In both cases, the victims were riding to begin their shifts at hospitals in East London, and the collision that claimed the life of nursing assistant Ms Karsa was outside standard working hours, shortly before 8am on a Sunday morning.

Rosie Downes, campaigns manager at London Cycling Campaign, told “We welcome the ambition by 22 Bishopsgate to both encourage cycling and reduce road danger, though restrictions on lorry movements, while welcome, are only a part of the solution.

“In addition to the consolidated delivery plan, we’d urge the developers to ensure that only ‘direct vision’ lorries are used during construction.

“These lorries, similar in design to that seen on most modern refuse trucks in London, are now available for construction use.

“They give the driver a much better view of pedestrians and cyclists near their vehicle – no matter what time of day or night they’re travelling.

“It will also be essential for 22 Bishopsgate to prioritise safe passage for cyclists and pedestrians at access points to and from the site, and monitor this to ensure there’s no risk to vulnerable road users.”

22 Bishopsgate seen from Monument. Picture credit: Hayes Davidson

Sir Stuart Lipton of Lipton Rogers said:  “22 Bishopsgate will represent an elegant addition to the City of London at the heart of the cluster of tall buildings.

“Technically advanced with care for people at the heart of its strategy and taking new ways of working as its essence, the building will assist personnel to feel motivated and earn its place as the finest working environment in Europe with wellbeing and a range of social facilities that make the work experience less stressful, as well as more uplifting and efficient.”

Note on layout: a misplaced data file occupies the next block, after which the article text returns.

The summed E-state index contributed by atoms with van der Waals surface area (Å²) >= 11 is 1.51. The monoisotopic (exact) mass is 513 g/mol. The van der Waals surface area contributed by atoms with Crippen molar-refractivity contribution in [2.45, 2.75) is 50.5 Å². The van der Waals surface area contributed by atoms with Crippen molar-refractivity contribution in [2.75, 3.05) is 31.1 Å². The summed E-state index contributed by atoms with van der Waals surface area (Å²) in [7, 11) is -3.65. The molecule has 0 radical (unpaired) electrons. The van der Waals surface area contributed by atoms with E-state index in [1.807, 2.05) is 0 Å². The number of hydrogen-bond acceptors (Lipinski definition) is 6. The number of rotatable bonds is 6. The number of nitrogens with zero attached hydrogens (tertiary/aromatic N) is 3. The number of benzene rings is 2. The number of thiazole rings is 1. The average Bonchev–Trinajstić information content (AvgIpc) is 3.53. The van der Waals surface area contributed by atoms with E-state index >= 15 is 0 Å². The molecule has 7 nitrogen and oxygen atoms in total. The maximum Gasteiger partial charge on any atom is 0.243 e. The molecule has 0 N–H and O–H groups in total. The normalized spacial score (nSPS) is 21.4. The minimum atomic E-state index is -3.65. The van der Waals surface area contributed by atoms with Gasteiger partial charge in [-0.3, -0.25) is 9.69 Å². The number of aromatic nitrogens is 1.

Anne Kavanagh, AXA Real Estate’s global head of asset management and transactions, added: "As with our other projects, 22 Bishopsgate has an underlying commitment to create a sustainable building environmentally, socially and economically.

“This investment is being made for the long term and – along with public and private investment into the local transport and infrastructure – we believe will continue to strengthen central London’s position as an international business location.” 

An exhibition of the proposed development is open to the public on-site this week from 12-2pm and 4-8pm until Friday 19 June and from 10am-4pm on Saturday 20 June.

Simon has been news editor at since 2009, reporting on 10 editions and counting of pro cycling’s biggest races such as the Tour de France, stories on issues including infrastructure and campaigning, and interviewing some of the biggest names in cycling. A law and languages graduate, published translator and former retail analyst, his background has proved invaluable in reporting on issues as diverse as cycling-related court cases, anti-doping investigations, and the bike industry. He splits his time between London and Cambridge, and loves taking his miniature schnauzer Elodie on adventures in the basket of her Elephant Bike.